Few issues are more contentious in today’s Latin America than Venezuela and its multifaceted crisis, marked on 30 April by a sudden and short-lived uprising. On one side are governments supportive of chavismo, the movement established by Venezuela’s late president, Hugo Chávez, that has run the country for the past twenty years; on the other are the majority of states, which regard Chávez’s successor Nicolás Maduro as a dictator who is destabilising the region. The stark polarisation has already caused havoc in Latin America’s regional cooperation institutions. One of them, the Union of South American Nations (UNASUR), is effectively dead after a decade of existence. Another, the Organization of American States (OAS), is deeply fractured.
Possibly the most active regional forum is now the Lima Group of fourteen countries (including Canada), created in August 2017 with the purported aim of restoring Venezuelan democracy. The Lima Group recognises opposition leader and National Assembly chair Juan Guaidó as Venezuela’s interim president. Many of its members expressed support for the opposition leadership’s bid, backed by a handful of soldiers, to restore “constitutional order” in the April uprising. Meanwhile, the Latin American countries that continue to support Maduro – Bolivia, Cuba and Nicaragua – find themselves increasingly on the receiving end of threatening rhetoric from U.S. offi-cials and eager for support from major extra-regional powers Russia and China. The Venezuelan embassies lying empty in certain countries of the Americas illustrate the diplomatic no man’s land between these two sides: most countries have ejected Maduro’s diplomats and welcomed Guaidó’s emissaries, but the latter have neither money nor any real authority.
Divisions on Venezuela also run deep within countries. From the moment he took power in 1999, Chávez has split Latin American public opinion in two, and Maduro has only widened the fissure. Election after election across the region has been coloured by polemics over how close leftist candidates are to Chávez and Maduro. The alignment between the current Venezuelan opposition leadership and the Trump administration, with its anachronistic bombast about rolling back socialism and invoking the Monroe Doctrine, has only sharpened the polarisation, allowing much of the left to paint the conflict as an effort to resist an imperialist U.S., of which Guaidó is branded as a mere puppet.
As Venezuela’s economic turmoil and political crackdown worsen, their impact on the domestic concerns of other Latin American countries has grown more complex. Well over three million people have fled the country, with most of them relocating within the region, above all in Colombia, Peru and Ecuador. Elsewhere, although absolute numbers are much smaller, the scale of the exodus relative to the size of local populations is sometimes even greater. The Venezuelans’ presence has put a burden on inadequate and under-resourced public services, generating increasing xenophobia that has been exploited by local politicians and alarmed national governments, spurred tighter border controls and led to violent flare-ups, such as those in the north-eastern Brazilian state of Roraima in August 2018 and the Ecuadorean city of Ibarra in January this year.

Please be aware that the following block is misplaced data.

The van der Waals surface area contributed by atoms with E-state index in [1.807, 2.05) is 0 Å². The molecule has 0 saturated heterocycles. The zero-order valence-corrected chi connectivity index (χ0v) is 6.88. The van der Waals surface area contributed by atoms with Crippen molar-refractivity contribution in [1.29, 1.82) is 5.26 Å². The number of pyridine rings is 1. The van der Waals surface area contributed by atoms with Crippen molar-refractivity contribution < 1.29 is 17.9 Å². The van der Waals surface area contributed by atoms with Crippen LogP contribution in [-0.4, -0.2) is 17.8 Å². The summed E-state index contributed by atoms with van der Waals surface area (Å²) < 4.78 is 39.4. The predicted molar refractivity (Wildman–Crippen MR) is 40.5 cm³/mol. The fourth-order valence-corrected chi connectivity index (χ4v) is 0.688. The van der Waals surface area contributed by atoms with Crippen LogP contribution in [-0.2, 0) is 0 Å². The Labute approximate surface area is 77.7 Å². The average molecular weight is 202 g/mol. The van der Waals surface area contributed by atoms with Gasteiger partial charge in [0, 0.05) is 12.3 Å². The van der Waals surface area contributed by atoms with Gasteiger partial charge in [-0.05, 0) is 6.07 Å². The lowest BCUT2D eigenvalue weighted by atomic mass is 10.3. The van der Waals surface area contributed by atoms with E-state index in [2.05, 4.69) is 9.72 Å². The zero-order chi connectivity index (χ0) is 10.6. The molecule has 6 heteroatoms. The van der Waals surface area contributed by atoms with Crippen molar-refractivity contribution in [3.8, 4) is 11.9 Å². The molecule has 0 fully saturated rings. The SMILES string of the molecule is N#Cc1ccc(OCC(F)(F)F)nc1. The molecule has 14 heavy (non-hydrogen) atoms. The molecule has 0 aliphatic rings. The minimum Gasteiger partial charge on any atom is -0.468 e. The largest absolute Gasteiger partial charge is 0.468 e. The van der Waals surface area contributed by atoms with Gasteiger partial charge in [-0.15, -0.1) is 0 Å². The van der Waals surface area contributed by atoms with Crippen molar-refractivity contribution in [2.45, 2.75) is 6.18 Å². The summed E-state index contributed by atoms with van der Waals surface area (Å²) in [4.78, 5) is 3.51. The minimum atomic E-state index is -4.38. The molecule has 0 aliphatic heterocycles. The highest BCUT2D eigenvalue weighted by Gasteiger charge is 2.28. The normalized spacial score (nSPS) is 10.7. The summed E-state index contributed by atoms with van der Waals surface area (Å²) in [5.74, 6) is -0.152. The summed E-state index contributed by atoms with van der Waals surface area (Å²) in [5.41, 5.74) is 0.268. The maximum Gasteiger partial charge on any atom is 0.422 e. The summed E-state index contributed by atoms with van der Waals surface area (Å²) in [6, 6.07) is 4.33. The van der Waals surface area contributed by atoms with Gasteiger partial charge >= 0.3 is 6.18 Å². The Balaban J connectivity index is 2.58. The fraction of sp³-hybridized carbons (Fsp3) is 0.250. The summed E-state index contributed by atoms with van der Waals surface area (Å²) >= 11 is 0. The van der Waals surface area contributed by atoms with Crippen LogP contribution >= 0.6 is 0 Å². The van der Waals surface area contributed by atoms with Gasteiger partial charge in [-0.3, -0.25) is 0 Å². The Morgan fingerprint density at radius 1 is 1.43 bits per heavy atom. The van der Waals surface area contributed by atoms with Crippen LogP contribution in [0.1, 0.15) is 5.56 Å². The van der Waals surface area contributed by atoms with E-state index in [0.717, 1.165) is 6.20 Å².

As we show below, each country has its own ideological, diplomatic and domestic motives for its positions toward Maduro and Guaidó. States on the front line of Venezuela’s humanitarian emergency – the Andean countries, Brazil and Panama – wish for an urgent change of government in Caracas, but they fear the effects upon their territories of deepening instability or any outside military intervention of the kind increasingly suggested by Washington. Political leaders in other countries line up on two sides, some backing Guaidó and others Maduro, and appear inflexible: little but a government overhaul in these countries is likely to change the anti-Maduro stance of Paraguay and Honduras, on the one hand, or the pro-Maduro stance of Bolivia and Nicaragua, on the other. A few governments, however, have sought to occupy the middle ground, even daring to attempt to broker talks aiming at a peaceful settlement of the crisis. Mexico and Uruguay stand out in this regard, with the latter forming part of the EU-backed International Contact Group that seeks a negotiated solution in Venezuela so long as it results in fresh, internationally monitored elections.
With the region divided, its institutions for diplomatic coordination and collective crisis response in disarray, its internal politics at polarised extremes, and public services in a number of countries stretched by a mass migrant outflow, Latin America’s wherewithal for managing the Venezuela crisis now appears limited. Maduro’s diehard enemies and allies often appear entrenched in their opinions. But the frontline states most affected by the spillover from Venezuela have a considerable stake in preventing the crisis from worsening, while those trying to mediate the political conflict enjoy the Maduro government’s trust to a greater or lesser degree. The weight of Latin American support for a peaceful, negotiated settlement will depend to a large extent on whether some from within these two groups of states can join forces in seeking a credible peace process in Venezuela. Only one Lima Group country, Costa Rica, is currently a member of the International Contact Group. But the Lima Group’s announcement on 3 May that it is seeking an urgent meeting with the Contact Group suggests that others are considering joining or backing this initiative. Broader Latin American support for this or another comparable mediation effort is essential to increase pressure on all sides in Venezuela for negotiations that will avoid violent conflict, restore representative, inclusive politics and pave the way for credible elections.